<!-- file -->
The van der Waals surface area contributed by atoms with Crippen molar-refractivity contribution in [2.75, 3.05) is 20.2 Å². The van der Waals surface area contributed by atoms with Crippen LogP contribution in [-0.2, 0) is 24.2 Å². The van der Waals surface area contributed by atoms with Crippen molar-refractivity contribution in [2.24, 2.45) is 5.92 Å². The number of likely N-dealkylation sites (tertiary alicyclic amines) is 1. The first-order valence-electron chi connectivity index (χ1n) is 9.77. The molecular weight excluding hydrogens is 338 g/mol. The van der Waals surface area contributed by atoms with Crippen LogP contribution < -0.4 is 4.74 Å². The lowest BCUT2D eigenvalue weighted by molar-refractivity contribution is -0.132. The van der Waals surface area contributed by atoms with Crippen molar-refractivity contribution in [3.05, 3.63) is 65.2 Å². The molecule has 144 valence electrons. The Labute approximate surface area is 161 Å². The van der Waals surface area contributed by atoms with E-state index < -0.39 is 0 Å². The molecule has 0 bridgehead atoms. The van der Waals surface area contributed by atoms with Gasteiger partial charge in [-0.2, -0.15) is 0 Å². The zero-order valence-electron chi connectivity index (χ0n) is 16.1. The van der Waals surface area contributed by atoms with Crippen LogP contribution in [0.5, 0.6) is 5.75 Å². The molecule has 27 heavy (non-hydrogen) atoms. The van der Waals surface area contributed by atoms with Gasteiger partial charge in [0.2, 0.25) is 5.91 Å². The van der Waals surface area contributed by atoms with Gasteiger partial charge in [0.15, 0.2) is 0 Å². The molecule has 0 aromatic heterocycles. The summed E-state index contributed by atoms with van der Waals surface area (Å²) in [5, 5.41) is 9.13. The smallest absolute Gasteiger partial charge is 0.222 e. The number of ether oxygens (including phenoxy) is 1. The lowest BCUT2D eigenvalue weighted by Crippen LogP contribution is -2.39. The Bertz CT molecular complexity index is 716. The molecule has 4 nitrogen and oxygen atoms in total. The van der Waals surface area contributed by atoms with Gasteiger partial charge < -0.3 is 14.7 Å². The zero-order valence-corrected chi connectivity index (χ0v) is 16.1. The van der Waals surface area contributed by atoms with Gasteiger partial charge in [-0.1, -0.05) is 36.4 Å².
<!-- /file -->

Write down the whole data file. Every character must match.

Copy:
The van der Waals surface area contributed by atoms with Crippen molar-refractivity contribution in [2.75, 3.05) is 20.2 Å². The van der Waals surface area contributed by atoms with Crippen LogP contribution in [-0.2, 0) is 24.2 Å². The van der Waals surface area contributed by atoms with Crippen molar-refractivity contribution in [2.24, 2.45) is 5.92 Å². The number of likely N-dealkylation sites (tertiary alicyclic amines) is 1. The first-order valence-electron chi connectivity index (χ1n) is 9.77. The molecular weight excluding hydrogens is 338 g/mol. The van der Waals surface area contributed by atoms with Crippen LogP contribution < -0.4 is 4.74 Å². The lowest BCUT2D eigenvalue weighted by molar-refractivity contribution is -0.132. The van der Waals surface area contributed by atoms with Crippen molar-refractivity contribution in [3.05, 3.63) is 65.2 Å². The molecule has 144 valence electrons. The Labute approximate surface area is 161 Å². The van der Waals surface area contributed by atoms with E-state index < -0.39 is 0 Å². The molecule has 0 bridgehead atoms. The van der Waals surface area contributed by atoms with Gasteiger partial charge in [-0.2, -0.15) is 0 Å². The zero-order valence-electron chi connectivity index (χ0n) is 16.1. The van der Waals surface area contributed by atoms with Crippen LogP contribution in [0.5, 0.6) is 5.75 Å². The molecule has 27 heavy (non-hydrogen) atoms. The van der Waals surface area contributed by atoms with Gasteiger partial charge in [0.2, 0.25) is 5.91 Å². The van der Waals surface area contributed by atoms with Gasteiger partial charge in [0.15, 0.2) is 0 Å². The molecule has 0 aromatic heterocycles. The summed E-state index contributed by atoms with van der Waals surface area (Å²) in [5, 5.41) is 9.13. The smallest absolute Gasteiger partial charge is 0.222 e. The number of ether oxygens (including phenoxy) is 1. The lowest BCUT2D eigenvalue weighted by Crippen LogP contribution is -2.39. The Bertz CT molecular complexity index is 716. The molecule has 4 nitrogen and oxygen atoms in total. The van der Waals surface area contributed by atoms with Gasteiger partial charge < -0.3 is 14.7 Å². The zero-order valence-corrected chi connectivity index (χ0v) is 16.1. The van der Waals surface area contributed by atoms with Gasteiger partial charge in [-0.1, -0.05) is 36.4 Å².